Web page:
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The Daily Wildcat

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The Daily Wildcat

The Daily Wildcat


    ASUA looks to future

    In the final meeting of the semester, the ASUA Senate heard about the final funding of the past and got a glimpse into its future with the Arizona Students’ Association legislative agenda for next year as well as several other updates for next semester.

    The Associated Students of the University of Arizona Senate heard about ASA’s legislative mission to collaborate with the veterans’ office to provide in-state tuition options for veterans.

    The 9/11 GI Bill, an extension of the previous Montgomery GI Bill, gives honorably discharged veterans, with a minimum of either 90 total days of active-duty service or 30 continuous days, three years of in-state tuition plus a living and book stipend. This is available up to 15 years after active duty.

    But when some veterans are stationed, they are not eligible for state tuition, and are paying out-of-state prices with an in-state budget, according to Taylor Bell, legislative member of the Arizona Students’ Association.

    Some universities are a part of the Yellow Ribbon Program, which allows additional funds to cover these types of disparities, but at the UA, the program is only available to the first 250 applicants, and is not guaranteed to allow for additional funds.

    The Veterans’ office has their own legislative branch, according to Elma Delic, board chair of ASA, with “”their own legislative agenda that we (ASA) are aligning ourselves with.””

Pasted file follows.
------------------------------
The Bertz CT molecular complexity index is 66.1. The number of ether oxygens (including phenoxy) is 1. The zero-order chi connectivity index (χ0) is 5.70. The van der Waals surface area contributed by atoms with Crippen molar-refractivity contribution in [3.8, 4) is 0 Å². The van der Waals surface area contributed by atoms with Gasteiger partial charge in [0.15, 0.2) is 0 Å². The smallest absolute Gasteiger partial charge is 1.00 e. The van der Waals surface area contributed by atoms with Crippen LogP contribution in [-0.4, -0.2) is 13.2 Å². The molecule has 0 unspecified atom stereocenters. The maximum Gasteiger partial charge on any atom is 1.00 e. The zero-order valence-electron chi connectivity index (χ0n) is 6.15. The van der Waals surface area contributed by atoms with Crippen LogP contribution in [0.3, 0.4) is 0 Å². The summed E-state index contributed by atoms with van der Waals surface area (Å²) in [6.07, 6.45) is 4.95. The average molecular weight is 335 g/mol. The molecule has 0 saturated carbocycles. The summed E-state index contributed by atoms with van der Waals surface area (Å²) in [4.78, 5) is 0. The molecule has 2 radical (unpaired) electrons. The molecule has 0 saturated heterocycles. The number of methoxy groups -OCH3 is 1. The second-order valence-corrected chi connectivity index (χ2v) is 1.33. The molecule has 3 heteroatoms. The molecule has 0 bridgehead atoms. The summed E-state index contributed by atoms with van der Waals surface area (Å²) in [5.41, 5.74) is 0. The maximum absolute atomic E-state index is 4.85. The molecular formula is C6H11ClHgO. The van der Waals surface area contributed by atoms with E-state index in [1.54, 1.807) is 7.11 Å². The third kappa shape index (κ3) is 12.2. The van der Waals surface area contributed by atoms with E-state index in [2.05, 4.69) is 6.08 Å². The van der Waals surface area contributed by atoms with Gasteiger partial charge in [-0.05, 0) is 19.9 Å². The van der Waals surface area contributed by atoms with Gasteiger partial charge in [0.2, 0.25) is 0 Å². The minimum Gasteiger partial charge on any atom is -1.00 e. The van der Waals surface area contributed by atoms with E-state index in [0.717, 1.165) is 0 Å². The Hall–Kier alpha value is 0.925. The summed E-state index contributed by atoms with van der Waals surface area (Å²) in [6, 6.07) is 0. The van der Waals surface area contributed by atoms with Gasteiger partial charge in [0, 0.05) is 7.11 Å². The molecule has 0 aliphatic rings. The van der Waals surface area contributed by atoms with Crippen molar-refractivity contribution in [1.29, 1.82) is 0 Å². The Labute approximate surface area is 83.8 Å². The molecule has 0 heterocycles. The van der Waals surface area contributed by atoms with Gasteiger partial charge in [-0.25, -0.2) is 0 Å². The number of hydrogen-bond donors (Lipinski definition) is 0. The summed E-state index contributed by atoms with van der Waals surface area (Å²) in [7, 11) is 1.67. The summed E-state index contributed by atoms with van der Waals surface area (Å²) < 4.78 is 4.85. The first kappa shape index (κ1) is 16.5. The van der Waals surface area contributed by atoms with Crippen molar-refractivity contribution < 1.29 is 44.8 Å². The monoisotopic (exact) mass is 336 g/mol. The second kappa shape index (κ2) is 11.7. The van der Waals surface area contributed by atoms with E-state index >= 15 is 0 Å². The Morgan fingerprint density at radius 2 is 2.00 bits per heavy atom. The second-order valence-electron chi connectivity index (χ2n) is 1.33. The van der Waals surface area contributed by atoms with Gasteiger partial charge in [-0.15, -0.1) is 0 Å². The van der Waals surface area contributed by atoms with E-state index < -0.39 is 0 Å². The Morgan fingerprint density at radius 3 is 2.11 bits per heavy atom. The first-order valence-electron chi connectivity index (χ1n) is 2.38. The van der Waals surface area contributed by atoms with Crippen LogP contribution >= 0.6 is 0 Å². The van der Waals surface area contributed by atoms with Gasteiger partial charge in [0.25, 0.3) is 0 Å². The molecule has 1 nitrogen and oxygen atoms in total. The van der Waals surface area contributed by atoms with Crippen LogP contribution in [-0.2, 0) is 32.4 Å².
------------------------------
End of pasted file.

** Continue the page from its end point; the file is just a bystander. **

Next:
Also, tackling common course numbering versus a virtual numbering system is also on ASA’s 2011 agenda. In talks Wednesday, the recommendation of the board was to move forward with the virtual numbering system and complete a pilot program for common course numbering to see the results.

    Senate Bill 1186, the common course numbering bill signed into law by Gov. Jan Brewer in September, was written by Arizona Students’ Association members to ease transfer of credits between Arizona community colleges and universities for students.

    ASUA President Emily Fritze also spoke about looking into the future, including bylaw changes for the new activities board that is to be dissolved into the greater framework of ASUA as well as a student fee statement that she is projecting to be done sometime over the winter break. She urged the senators to be vigilant even during finals and winter break as to get the ball rolling fast when coming back in January.

    Katherine Weingartner ended her report to senate with these words for next semester: “”I hope we hit it hard.””

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